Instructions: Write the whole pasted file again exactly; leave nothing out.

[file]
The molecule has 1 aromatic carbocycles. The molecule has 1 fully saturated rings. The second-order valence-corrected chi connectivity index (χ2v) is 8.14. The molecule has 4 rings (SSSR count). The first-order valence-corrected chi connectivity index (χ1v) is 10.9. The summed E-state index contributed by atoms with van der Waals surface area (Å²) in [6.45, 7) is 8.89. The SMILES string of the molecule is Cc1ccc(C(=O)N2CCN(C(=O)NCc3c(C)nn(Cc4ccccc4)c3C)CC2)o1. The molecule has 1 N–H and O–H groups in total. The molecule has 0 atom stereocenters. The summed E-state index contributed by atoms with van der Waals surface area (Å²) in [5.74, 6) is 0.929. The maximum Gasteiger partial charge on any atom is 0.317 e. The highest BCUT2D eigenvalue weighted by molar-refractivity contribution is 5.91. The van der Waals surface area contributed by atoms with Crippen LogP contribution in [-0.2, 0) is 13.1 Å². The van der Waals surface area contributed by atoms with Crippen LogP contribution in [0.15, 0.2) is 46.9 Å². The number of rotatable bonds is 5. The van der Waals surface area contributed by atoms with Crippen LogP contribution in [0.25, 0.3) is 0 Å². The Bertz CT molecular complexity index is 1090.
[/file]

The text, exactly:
The molecule has 1 aromatic carbocycles. The molecule has 1 fully saturated rings. The second-order valence-corrected chi connectivity index (χ2v) is 8.14. The molecule has 4 rings (SSSR count). The first-order valence-corrected chi connectivity index (χ1v) is 10.9. The summed E-state index contributed by atoms with van der Waals surface area (Å²) in [6.45, 7) is 8.89. The SMILES string of the molecule is Cc1ccc(C(=O)N2CCN(C(=O)NCc3c(C)nn(Cc4ccccc4)c3C)CC2)o1. The molecule has 1 N–H and O–H groups in total. The molecule has 0 atom stereocenters. The summed E-state index contributed by atoms with van der Waals surface area (Å²) in [5.74, 6) is 0.929. The maximum Gasteiger partial charge on any atom is 0.317 e. The highest BCUT2D eigenvalue weighted by molar-refractivity contribution is 5.91. The van der Waals surface area contributed by atoms with Crippen LogP contribution in [-0.2, 0) is 13.1 Å². The van der Waals surface area contributed by atoms with Crippen LogP contribution in [0.15, 0.2) is 46.9 Å². The number of rotatable bonds is 5. The van der Waals surface area contributed by atoms with Crippen LogP contribution in [0.25, 0.3) is 0 Å². The Bertz CT molecular complexity index is 1090.